By Dan Bewley, The News On 6
CHEROKEE COUNTY -- Officials in Arkansas have released the names of 15 of the 18 victims in Friday's deadly flash flood. None of the victims are from Oklahoma, but six are children.
The News On 6 has been looking into what's being done to keep campers safe along the Illinois River.
A lazy Saturday afternoon on the Illinois was marked by kayakers and campers. Tony Frazer and family packed and went back home to Norman after roughing it for the past two days.
"We don't have a river in Norman, so it's something fun to do for the kids," said Frazer.
The tragedy in Arkansas shows how Mother Nature can quickly turn.
"We come out here for peace and tranquility and just to get away from it all, so for something like that to happen would be pretty surprising and I can't imagine what would happen to a campsite like this if the river flooded," said Frazer.
The experts who keep track of the river say swift water can be relentless and powerful, but predictable and there are a number of ways to know what it'll be like before you get there.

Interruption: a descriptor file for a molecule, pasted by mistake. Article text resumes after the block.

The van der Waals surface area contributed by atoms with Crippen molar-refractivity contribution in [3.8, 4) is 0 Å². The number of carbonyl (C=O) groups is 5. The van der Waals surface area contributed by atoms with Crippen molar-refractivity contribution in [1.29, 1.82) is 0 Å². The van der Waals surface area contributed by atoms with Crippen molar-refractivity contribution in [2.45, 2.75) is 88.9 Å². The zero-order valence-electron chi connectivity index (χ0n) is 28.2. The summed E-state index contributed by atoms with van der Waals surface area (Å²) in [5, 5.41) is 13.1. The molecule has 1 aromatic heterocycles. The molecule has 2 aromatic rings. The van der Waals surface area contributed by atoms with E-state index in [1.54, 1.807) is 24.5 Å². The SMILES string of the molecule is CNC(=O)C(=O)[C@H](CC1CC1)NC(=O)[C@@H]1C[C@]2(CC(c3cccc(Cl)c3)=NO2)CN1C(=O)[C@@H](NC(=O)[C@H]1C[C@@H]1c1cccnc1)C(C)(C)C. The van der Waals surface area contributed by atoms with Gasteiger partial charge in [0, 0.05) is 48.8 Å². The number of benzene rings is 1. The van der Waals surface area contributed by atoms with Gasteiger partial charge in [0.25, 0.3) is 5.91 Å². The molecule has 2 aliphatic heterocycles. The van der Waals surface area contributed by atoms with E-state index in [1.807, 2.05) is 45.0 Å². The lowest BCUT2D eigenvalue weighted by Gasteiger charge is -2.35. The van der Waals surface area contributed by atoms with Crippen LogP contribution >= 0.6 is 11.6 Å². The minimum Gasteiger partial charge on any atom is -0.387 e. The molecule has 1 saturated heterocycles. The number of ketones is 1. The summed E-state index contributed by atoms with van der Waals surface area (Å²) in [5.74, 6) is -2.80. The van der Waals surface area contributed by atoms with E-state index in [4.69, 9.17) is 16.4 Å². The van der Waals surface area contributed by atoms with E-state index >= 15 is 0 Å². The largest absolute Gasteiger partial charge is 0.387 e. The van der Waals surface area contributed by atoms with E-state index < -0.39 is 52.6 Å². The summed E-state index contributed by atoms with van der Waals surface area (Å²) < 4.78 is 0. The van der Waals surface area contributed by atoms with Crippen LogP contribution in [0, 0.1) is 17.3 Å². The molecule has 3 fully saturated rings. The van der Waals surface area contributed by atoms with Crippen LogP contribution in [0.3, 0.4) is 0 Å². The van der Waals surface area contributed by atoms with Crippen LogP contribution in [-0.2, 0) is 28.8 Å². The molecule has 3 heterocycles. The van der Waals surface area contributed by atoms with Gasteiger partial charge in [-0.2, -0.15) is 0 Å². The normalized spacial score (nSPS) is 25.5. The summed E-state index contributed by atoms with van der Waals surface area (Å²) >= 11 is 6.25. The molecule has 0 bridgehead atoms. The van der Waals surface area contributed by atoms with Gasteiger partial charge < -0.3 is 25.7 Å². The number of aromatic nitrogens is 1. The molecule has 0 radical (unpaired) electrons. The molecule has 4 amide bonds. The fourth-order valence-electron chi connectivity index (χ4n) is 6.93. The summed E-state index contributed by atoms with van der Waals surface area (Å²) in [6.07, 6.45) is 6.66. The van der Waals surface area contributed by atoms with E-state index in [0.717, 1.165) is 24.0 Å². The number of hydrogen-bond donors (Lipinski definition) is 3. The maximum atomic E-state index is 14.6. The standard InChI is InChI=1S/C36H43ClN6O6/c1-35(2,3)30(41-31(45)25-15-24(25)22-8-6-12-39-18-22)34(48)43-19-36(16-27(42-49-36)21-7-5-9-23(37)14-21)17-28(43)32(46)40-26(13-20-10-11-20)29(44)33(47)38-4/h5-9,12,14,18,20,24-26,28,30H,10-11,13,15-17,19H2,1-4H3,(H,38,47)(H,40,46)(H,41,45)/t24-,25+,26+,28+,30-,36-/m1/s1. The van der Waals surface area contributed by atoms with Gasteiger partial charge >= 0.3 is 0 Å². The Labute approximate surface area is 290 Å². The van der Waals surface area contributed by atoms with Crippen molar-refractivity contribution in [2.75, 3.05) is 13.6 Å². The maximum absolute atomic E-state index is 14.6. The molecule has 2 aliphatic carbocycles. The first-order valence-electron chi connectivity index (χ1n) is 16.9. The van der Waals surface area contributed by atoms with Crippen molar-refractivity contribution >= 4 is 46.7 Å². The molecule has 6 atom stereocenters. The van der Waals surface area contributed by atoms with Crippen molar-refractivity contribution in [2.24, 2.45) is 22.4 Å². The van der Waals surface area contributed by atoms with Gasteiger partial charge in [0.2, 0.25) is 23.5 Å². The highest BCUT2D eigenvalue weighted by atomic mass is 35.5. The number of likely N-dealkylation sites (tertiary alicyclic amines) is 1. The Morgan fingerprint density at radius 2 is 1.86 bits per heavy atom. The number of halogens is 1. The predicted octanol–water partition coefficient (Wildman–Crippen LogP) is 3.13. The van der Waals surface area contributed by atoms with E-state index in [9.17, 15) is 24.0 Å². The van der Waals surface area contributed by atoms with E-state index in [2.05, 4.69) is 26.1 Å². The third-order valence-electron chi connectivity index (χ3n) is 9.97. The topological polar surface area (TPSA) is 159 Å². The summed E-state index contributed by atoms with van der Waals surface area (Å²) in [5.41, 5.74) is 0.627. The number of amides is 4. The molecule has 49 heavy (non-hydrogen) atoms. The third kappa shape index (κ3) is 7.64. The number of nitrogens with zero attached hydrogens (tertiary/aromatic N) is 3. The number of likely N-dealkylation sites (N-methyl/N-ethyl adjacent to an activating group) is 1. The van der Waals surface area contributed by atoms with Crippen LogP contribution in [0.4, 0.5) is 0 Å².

"If people just go to our website and look at the river," said Ed Fite, Scenic Rivers Commission.
Fite says there are monitors throughout the Illinois River watershed, some as far as 60 miles away at the river's headwater. Each one tracks the river as it rises and can give campers as much as an eight hour warning. All of the information is available online and is easy to track.
"This river changes colors. If you pull our map up and this river's yellow then you need to pay attention to yellow. If it's orange, pay attention to orange. If it's red, red and purple.
Fite's advice is simple -- check their website, don't camp right next to the river and have an escape route. Three steps to keep your next camping trip stress free.